By Amanda Brodhagen, Farms.com
XL Beef Recall Timeline
The Canadian Food Inspection Agency (CFIA) found a beef sample that tested positive for E. coli. This prompted an investigation to identify if any of the affected products were already in the market place. The CFIA determined that the products never reached consumers – no public alert or recall was announced. On the same day, the U.S. Department of Agriculture (USDA) Food Safety and Inspection Service (FSIS) notified CFIA that they had found a beef sample that tested positive for E. coli – the product was disposed of in the US. The CFIA began the investigation to find the source of the E. coli contamination.
The CFIA issued a corrective action request to XL Foods Inc. and CFIA inspections continued to supervise plant operations.
The CFIA requested both distribution and testing results from all beef products that were produced on Aug. 24 and 28 – which are the days the contaminated products were made.
As part of the corrective action request, XL Foods was required to strengthen sampling and testing of beef products. The company was formally requested to also provide an information sheet that outlined product details, distribution, sampling results and hand over the detailed report to CFIA authorities by Sep 10.
Sept. 8 & 9
The CFIA officials continued to work with XL Foods management to meet requirements and continued to provide oversight over plant activities.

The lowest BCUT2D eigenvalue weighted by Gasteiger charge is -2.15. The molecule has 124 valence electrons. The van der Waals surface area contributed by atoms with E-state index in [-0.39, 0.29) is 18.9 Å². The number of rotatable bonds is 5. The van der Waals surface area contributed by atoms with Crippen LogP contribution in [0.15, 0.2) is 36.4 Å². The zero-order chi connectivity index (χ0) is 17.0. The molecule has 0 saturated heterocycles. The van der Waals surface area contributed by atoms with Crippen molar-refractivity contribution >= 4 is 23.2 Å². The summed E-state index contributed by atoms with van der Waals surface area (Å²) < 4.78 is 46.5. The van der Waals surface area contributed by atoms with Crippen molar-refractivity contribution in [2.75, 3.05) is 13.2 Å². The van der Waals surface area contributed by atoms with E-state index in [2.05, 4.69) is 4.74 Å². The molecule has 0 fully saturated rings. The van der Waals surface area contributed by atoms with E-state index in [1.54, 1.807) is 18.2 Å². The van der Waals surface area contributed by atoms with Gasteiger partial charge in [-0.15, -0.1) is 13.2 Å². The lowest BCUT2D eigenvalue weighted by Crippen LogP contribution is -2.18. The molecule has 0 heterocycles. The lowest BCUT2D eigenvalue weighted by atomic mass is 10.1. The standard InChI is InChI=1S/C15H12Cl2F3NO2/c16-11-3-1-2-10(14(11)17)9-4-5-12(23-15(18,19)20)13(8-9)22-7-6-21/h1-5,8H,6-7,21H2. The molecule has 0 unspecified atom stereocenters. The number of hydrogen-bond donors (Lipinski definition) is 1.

Sept. 10 & 11
Based on information provided through the investigation, CFIA officials identified Aug. 24, 28 and Sep. 5 as dates for further investigation. CFIA inspectors continued to supervise plant operations and added more staff monitoring in certain areas of the operation, such as the de-hiding area of the plant.
The FSIS notified CFIA that they had found two more E. coli beef samples linked to XL Foods which were discovered through routine sample testing – the affected samples were then destroyed at the border. Based on the US findings ,CFIA conducted a rigorous inspection of the plant to determine the source of the contamination. This review went over the plants preventative control measures, food-safety policies, laboratory methodology and equipment.
Sept. 13 to 16
The CFIA announced that XL Foods could no longer export beef products to the US. There was no Canadian recall at this time. Based on CFIA’s investigation findings the Agency began to recall beef for the dates of Au. 24, 28 and Sept. 5. The Agency also began identifying and contacting companies and grocery stores where the beef had been either distributed or sold.
The CFIA in partnership with XL Foods issued health hazard alerts warning the public that XL beef products had been contaminated with E. coli for the dates of Aug. 24, 28 and Sept. 5 - as those dates correlated with the sample findings. At this time, the CFIA also requested additional company production and distribution data.
The CFIA activated its national emergency operations centre to strengthen coordination of response activities and information from the various government and health departments. The CFIA also issues an update health hazard alert which identified more products.
The CFIA issued five additional corrective action requests for XL Foods to comply with. The Agency issued a second public health hazard alert. Also at this time, the Public Health Agency of Canada notified CFIA and Alberta Health Services that they were investigating five cases of E. coli illness. However, at this time there was no link between the illnesses and XL Foods beef products.